You have to take a lot of photographs to get one good one. It’s the nature of the creative path I have chosen.
Throughout my career I have very seldom set off on an adventure with the aim of coming home with one specific photograph. The odds of going to a location and having all the key elements align for a good photograph are slim at best. Add to that the fact that I deal with nature and those odds fall off a cliff.
This year I decided things were to be different. I have a sketch book that I am constantly adding to, line drawings of concepts and ideas I have for photographs that I think would work. So rather than just showing up in a new country with my cameras, ready to document what unfolds, I started the year with a project to photograph a perfect barrelling wave, being ridden – at night.
I started working with in water flash setups a number of years ago on a trip to the Maldives. At first it was somewhat of a novelty, something to do on a tropical surf charter when the waves were good and no one wanted to go back to the boat just because it was getting dark. The results were never anything special, kind of immature, with no real look or feel that held any weight.
I knew there was something in it though, there had to be a way to get a really good photograph, lighting up a wave as the sky faded to black. And over a four-year period I trailed different equipment, different locations and different photographic techniques.
There are so many parts of the puzzle to put together to get this to work that, when you look at what’s involved, it would be easy to simply give up and just say it is too hard. Or to write the idea off as a ‘one in a million’ photograph, that you may one day just happen to ‘jag’ but in all likelihood would never happen.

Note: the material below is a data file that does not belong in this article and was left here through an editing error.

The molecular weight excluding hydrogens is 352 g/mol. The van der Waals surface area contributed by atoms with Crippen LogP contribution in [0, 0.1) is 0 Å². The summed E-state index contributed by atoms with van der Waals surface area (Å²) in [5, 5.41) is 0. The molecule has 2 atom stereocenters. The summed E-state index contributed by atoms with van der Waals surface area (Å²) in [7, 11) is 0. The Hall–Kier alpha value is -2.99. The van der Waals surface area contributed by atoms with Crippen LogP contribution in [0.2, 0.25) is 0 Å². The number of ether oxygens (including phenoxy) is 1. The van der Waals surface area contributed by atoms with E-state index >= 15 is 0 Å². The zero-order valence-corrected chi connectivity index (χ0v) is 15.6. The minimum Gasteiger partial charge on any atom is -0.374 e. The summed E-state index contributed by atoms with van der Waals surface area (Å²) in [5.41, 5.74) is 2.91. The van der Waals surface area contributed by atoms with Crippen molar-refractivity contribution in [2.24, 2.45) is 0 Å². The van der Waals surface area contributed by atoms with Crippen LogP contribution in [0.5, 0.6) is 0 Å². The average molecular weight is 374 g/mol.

I am nothing if not persistent, the one thing I never want to be accused of in life is not trying hard enough. My theory being that a lot of photographs must be taken to have any chance of one being a keeper. A million to one shot is unlikely, but one million ‘million to one’ shots gives you a much better chance of success.
So I needed to assemble a team that would give me the most chances at a million to one shot.
I recently read a book about the ‘Ten Thousand Hour Theory’ where the author explains that to achieve a level of competency at any given task one needs to dedicate about ten thousand hours towards it before they have the basic skills to really start to master it. There are others who say that 10, 000 hours will lead to mastery, this theory said that 10,000 hours allowed one to begin to consider mastery. So I needed to think who I knew that had dedicated a lifetime to getting barrelled. Had spent the time to know intimately how to ride a tube that they could do it in the dark. I then needed a wave that I knew how to photograph and had spent enough time photographing that I could read it, understand where it was going to break, sense its movement and position myself in the right spot, in the dark. We then needed a swell, the right weather, the right light and the exceptionally complex equipment setup I had built to all work at the right time.
Just to add to the ‘million to one’ factor, the window of workable light to get this photograph was around 20 minutes a day. Think about that for a second. In a 24 hour period I needed a surfer to get barrelled on a perfect wave during a twenty minute window of workable light. And one more thing, usually when photographing surf, you set your camera to shoot multiple frames at a time, maximising the chance of getting a ‘keeper’. With the equipment setup I had just one frame. So making it count was important.